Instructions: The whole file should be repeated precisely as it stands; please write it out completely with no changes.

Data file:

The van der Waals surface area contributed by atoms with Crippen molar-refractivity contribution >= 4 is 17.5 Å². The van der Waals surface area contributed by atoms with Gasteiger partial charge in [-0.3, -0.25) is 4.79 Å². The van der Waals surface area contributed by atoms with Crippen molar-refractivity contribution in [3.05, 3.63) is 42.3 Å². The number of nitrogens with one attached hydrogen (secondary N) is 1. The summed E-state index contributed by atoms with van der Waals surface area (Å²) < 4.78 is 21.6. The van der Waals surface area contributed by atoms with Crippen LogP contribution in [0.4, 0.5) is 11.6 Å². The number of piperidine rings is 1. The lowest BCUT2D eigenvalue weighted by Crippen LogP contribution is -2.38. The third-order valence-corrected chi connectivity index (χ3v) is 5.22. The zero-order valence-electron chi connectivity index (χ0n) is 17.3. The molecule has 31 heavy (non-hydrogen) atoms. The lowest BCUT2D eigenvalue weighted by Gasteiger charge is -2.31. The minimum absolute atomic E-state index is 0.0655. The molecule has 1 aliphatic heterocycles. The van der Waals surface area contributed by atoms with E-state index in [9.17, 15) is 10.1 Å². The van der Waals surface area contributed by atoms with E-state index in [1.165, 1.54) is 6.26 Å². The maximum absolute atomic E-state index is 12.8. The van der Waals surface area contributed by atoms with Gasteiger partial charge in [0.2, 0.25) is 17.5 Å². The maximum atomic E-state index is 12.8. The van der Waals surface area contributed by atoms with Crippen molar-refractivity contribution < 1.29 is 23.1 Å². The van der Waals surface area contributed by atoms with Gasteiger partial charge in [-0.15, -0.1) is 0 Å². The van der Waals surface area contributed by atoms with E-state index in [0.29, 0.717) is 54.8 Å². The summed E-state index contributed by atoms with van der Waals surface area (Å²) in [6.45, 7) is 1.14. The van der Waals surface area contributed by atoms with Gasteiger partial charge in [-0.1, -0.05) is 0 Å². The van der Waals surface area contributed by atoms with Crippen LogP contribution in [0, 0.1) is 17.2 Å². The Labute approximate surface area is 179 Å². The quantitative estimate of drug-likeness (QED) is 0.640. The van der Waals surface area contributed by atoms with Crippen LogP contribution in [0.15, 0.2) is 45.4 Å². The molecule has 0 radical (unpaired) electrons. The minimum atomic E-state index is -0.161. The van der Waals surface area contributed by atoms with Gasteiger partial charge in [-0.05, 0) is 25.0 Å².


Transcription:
The van der Waals surface area contributed by atoms with Crippen molar-refractivity contribution >= 4 is 17.5 Å². The van der Waals surface area contributed by atoms with Gasteiger partial charge in [-0.3, -0.25) is 4.79 Å². The van der Waals surface area contributed by atoms with Crippen molar-refractivity contribution in [3.05, 3.63) is 42.3 Å². The number of nitrogens with one attached hydrogen (secondary N) is 1. The summed E-state index contributed by atoms with van der Waals surface area (Å²) < 4.78 is 21.6. The van der Waals surface area contributed by atoms with Crippen LogP contribution in [0.4, 0.5) is 11.6 Å². The number of piperidine rings is 1. The lowest BCUT2D eigenvalue weighted by Crippen LogP contribution is -2.38. The third-order valence-corrected chi connectivity index (χ3v) is 5.22. The zero-order valence-electron chi connectivity index (χ0n) is 17.3. The molecule has 31 heavy (non-hydrogen) atoms. The lowest BCUT2D eigenvalue weighted by Gasteiger charge is -2.31. The minimum absolute atomic E-state index is 0.0655. The molecule has 1 aliphatic heterocycles. The van der Waals surface area contributed by atoms with E-state index in [9.17, 15) is 10.1 Å². The van der Waals surface area contributed by atoms with E-state index in [1.165, 1.54) is 6.26 Å². The maximum absolute atomic E-state index is 12.8. The van der Waals surface area contributed by atoms with Gasteiger partial charge in [0.2, 0.25) is 17.5 Å². The maximum atomic E-state index is 12.8. The van der Waals surface area contributed by atoms with Crippen molar-refractivity contribution < 1.29 is 23.1 Å². The van der Waals surface area contributed by atoms with Gasteiger partial charge in [-0.15, -0.1) is 0 Å². The van der Waals surface area contributed by atoms with E-state index in [0.29, 0.717) is 54.8 Å². The summed E-state index contributed by atoms with van der Waals surface area (Å²) in [6.45, 7) is 1.14. The van der Waals surface area contributed by atoms with Gasteiger partial charge in [-0.1, -0.05) is 0 Å². The van der Waals surface area contributed by atoms with Crippen LogP contribution in [0, 0.1) is 17.2 Å². The Labute approximate surface area is 179 Å². The quantitative estimate of drug-likeness (QED) is 0.640. The van der Waals surface area contributed by atoms with Crippen LogP contribution in [0.15, 0.2) is 45.4 Å². The molecule has 0 radical (unpaired) electrons. The minimum atomic E-state index is -0.161. The van der Waals surface area contributed by atoms with Gasteiger partial charge in [-0.05, 0) is 25.0 Å².